Sales (Rs.M) Other Income (Rs.M) Other Net Expenses (Rs.M) Financial Charges (Rs.M) Taxation (Rs.M) Net Profit (Rs.M) Dividend (Rs.M) Cash from Operations (Rs.M) 40,643.92 2,360.75 2,355.82 1,871.97 2,426.69 7,967.71 767.23 18,964.25 28,514.14 486.87 2,428.50 1,462.69 947.10 3,330.31 899.42 7,971.86 21,591.54 522.00 1,358.58 2,375.98 -581.50 -28.27 687.08 2,506.31 22,020.66 331.54 1,025.93 3,110.47 284.51 183.43 672.21 3,453.40

Asset Turnover Current Asset Turnover Sales to total debt Sales to total current liabilities

0.36 2.08 0.60 2.00

0.35 2.11 0.55 1.79

0.27 1.77 0.31 1.30

0.29 2.06 0.43 1.46

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CEMENT SECTOR FINANCIAL ANALYSIS

We can see that the cement sector has shown a considerable growth in terms of fixed assets over the years, especially in the past year. This can be evidence of capital expansion programs initiated by several cement companies as they set up new plants and factories. However this capex requirement was funded through long term debt financing. The future prospect of required investment in capacity expansion was determined to be a long term decision, thus the mode of financing chosen was through long term debt. Industry sales increased by more than 42% from 2004 to 2005. The fiscal year 2003 shows a dip that is not congruent with the trend based from other years. Its sales figure is slumped, as well as having a net loss recorded for the year. Yet the industry seems to have rebounded successfully as it was able to retire both long term debt as well as short term loans in 2004, and was able to pay high dividends as compared to other years. One plausible reason for the industry dividends being lower in 2005 than in 2004 is because the recent earthquake has prompted several companies to consider expanding plant capacities, and thus their funds need to be allocated towards this cause rather than paying off their shareholders. The industry saw a significant retention of earnings in 2005, which increased by nearly 550%. This huge improvement in retained earnings can be a result of a more efficient and tighter management in the utilization of funds. The efficient utilization of assets and proper debt allocation also improved over the course of the four years. 2003 again seemed to be a slump year for the cement industry, yet the continual growth over the past two years is a good sign of prosperous times for the sector. Thus, we can see a general increase in the profitability of the sector with over 130% growth in net profits from 2004 to 2005. Furthermore, the investment in fixed assets is increasing in tandem with the increase in sales levels, so the increased investment can be said to be justified. The trend in current ratio of the industry has shown sustained improvement, yet the net working capital composite data leads us to believe that on average, companies in the industry as a whole, at certain times were not as liquid as they would have liked to be.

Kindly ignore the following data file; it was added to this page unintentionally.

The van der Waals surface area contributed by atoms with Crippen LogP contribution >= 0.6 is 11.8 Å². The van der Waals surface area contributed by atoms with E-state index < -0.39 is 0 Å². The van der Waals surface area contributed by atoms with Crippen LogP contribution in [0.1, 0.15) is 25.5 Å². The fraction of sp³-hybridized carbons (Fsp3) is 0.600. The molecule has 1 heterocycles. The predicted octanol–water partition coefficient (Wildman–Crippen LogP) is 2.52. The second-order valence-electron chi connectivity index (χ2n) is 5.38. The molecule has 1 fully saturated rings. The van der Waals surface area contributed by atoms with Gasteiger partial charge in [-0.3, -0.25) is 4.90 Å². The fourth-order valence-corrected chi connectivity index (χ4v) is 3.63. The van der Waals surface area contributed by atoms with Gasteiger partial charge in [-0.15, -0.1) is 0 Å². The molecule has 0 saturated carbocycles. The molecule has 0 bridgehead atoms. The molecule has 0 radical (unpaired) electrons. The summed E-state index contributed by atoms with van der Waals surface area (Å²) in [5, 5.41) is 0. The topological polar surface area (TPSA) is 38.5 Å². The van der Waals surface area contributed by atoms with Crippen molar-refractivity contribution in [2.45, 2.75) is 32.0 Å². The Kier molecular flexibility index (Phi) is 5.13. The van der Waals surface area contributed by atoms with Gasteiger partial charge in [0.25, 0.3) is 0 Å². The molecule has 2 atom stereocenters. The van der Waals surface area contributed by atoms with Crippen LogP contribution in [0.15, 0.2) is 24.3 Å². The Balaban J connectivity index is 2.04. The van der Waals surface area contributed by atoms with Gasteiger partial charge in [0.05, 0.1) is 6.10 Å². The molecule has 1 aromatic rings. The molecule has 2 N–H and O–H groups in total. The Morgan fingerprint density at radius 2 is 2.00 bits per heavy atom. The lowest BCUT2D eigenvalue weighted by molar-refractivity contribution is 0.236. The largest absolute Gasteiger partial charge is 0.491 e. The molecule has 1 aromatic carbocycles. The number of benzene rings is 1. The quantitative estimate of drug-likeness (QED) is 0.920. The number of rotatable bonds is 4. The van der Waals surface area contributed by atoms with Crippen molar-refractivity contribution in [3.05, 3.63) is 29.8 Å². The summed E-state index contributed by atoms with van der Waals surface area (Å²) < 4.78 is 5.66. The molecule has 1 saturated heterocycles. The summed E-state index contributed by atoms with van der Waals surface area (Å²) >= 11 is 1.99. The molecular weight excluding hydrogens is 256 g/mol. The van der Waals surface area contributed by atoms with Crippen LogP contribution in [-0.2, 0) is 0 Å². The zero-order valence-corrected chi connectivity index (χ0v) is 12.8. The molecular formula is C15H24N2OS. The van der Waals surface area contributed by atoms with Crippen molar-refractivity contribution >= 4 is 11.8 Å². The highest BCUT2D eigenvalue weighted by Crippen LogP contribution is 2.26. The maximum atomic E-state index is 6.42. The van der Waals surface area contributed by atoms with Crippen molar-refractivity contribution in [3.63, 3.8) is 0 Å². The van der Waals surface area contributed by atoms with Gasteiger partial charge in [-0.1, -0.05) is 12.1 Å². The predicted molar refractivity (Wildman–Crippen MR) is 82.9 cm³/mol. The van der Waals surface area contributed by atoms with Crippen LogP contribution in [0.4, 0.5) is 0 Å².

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INDUSTRY AVERAGES

Cement Industry Averages 2005 Average Net Working Capital (Rs.M) Current Ratio (x) Solvency (x) Debt Leverage (x) Gross Profit Margin (%) Net Profit Margin (%) Dividend / Net Profit (%) Return on Investment (%) Return on Equity (%) 54.13 1.21 1.32 2.38 29.08 17.27 6.03 10.93 25.71 Max 1,140.92 3.08 2.51 13.36 43.81 33.31 38.94 25.29 55.65 Min -1,104.35 0.25 0.40 0.34 1.05 7.78 Quartile 1 -221.09 0.87 0.92 0.66 22.07 10.93 5.58 16.10 Median 32.25 1.03 1.11 1.10 30.95 16.24 7.80 20.49 Quartile 3 284.93 1.47 1.86 1.88 38.01 22.53 10.47 16.00 35.73

Industry Averages 2004 Average Net Working Capital (Rs.M) Current Ratio (x) Solvency (x) Debt Leverage (x) Gross Profit Margin (%) Net Profit Margin (%) Dividend / Net Profit (%) Return on Investment (%) Return on Equity (%) 113.97 1.16 1.40 6.62 28.83 16.07 20.47 9.38 40.67 Max 1,066.18 2.11 2.39 34.82 40.15 32.08 55.54 20.57 172.45 Min -270.16 0.51 0.76 0.45 8.21 2.13 0.57 12.93 Quartile 1 -260.87 1.21 1.46 1.05 22.56 10.51 8.52 22.19 Median 25.99 1.03 1.12 1.34 32.42 14.67 14.26 8.60 21.22 Quartile 3 168.71 1.67 2.42 3.63 51.74 31.62 46.48 15.59 46.50

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Industry Averages 2003 Average Net Working Capital (Rs.M) Current Ratio (x) Solvency (x) Debt Leverage (x) Gross Profit Margin (%) Net Profit Margin (%) Dividend / Net Profit (%) Return on Investment (%) Return on Equity (%) -45.57 1.11 1.84 7.98 15.80 6.27 243.15 2.63 11.76 Max 524.80 2.43 5.77 64.63 25.57 16.16 1,251.38 8.87 69.47 Min -1,288.69 0.44 0.72 0.33 4.82 0.26 0.09 0.27 Quartile 1 -159.62 0.79 1.07 0.89 9.96 1.74 0.82 3.30 Median -13.28 0.97 1.38 1.28 16.34 6.26 67.60 1.58 5.49 Quartile 3 344.85 1.34 1.71 2.05 20.44 9.16 198.79 4.73 9.51